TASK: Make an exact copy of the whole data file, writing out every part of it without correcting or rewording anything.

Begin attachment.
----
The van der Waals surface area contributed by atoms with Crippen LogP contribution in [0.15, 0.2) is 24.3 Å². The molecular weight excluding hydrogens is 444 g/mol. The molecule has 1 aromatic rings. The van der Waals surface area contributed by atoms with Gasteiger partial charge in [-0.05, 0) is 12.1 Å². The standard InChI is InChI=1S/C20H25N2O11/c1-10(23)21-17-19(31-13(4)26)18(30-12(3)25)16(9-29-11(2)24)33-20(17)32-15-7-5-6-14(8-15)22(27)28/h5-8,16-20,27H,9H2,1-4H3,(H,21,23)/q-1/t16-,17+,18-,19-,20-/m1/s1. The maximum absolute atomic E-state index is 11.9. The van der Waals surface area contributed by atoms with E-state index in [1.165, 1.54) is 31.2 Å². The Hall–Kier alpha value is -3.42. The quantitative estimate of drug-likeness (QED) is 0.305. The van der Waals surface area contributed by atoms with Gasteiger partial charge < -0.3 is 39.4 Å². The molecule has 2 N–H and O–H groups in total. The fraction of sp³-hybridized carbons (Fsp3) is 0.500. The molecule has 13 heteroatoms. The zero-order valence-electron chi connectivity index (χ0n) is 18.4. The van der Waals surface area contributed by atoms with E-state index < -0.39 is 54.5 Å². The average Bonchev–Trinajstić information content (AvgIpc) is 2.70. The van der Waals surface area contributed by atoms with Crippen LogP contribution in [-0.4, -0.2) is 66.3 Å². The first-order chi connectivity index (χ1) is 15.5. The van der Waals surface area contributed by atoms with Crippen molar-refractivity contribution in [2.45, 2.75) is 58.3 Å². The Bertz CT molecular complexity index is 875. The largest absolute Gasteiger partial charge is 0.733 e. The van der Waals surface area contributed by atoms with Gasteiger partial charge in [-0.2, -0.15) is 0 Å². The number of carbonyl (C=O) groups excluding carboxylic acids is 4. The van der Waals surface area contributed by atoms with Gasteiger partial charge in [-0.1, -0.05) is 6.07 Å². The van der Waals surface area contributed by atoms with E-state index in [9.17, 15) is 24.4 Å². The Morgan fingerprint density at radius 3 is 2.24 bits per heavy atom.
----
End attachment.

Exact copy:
The van der Waals surface area contributed by atoms with Crippen LogP contribution in [0.15, 0.2) is 24.3 Å². The molecular weight excluding hydrogens is 444 g/mol. The molecule has 1 aromatic rings. The van der Waals surface area contributed by atoms with Gasteiger partial charge in [-0.05, 0) is 12.1 Å². The standard InChI is InChI=1S/C20H25N2O11/c1-10(23)21-17-19(31-13(4)26)18(30-12(3)25)16(9-29-11(2)24)33-20(17)32-15-7-5-6-14(8-15)22(27)28/h5-8,16-20,27H,9H2,1-4H3,(H,21,23)/q-1/t16-,17+,18-,19-,20-/m1/s1. The maximum absolute atomic E-state index is 11.9. The van der Waals surface area contributed by atoms with E-state index in [1.165, 1.54) is 31.2 Å². The Hall–Kier alpha value is -3.42. The quantitative estimate of drug-likeness (QED) is 0.305. The van der Waals surface area contributed by atoms with Gasteiger partial charge < -0.3 is 39.4 Å². The molecule has 2 N–H and O–H groups in total. The fraction of sp³-hybridized carbons (Fsp3) is 0.500. The molecule has 13 heteroatoms. The zero-order valence-electron chi connectivity index (χ0n) is 18.4. The van der Waals surface area contributed by atoms with E-state index < -0.39 is 54.5 Å². The average Bonchev–Trinajstić information content (AvgIpc) is 2.70. The van der Waals surface area contributed by atoms with Crippen LogP contribution in [-0.4, -0.2) is 66.3 Å². The first-order chi connectivity index (χ1) is 15.5. The van der Waals surface area contributed by atoms with Crippen molar-refractivity contribution in [2.45, 2.75) is 58.3 Å². The Bertz CT molecular complexity index is 875. The largest absolute Gasteiger partial charge is 0.733 e. The van der Waals surface area contributed by atoms with Gasteiger partial charge in [-0.2, -0.15) is 0 Å². The number of carbonyl (C=O) groups excluding carboxylic acids is 4. The van der Waals surface area contributed by atoms with Gasteiger partial charge in [-0.1, -0.05) is 6.07 Å². The van der Waals surface area contributed by atoms with E-state index in [9.17, 15) is 24.4 Å². The Morgan fingerprint density at radius 3 is 2.24 bits per heavy atom.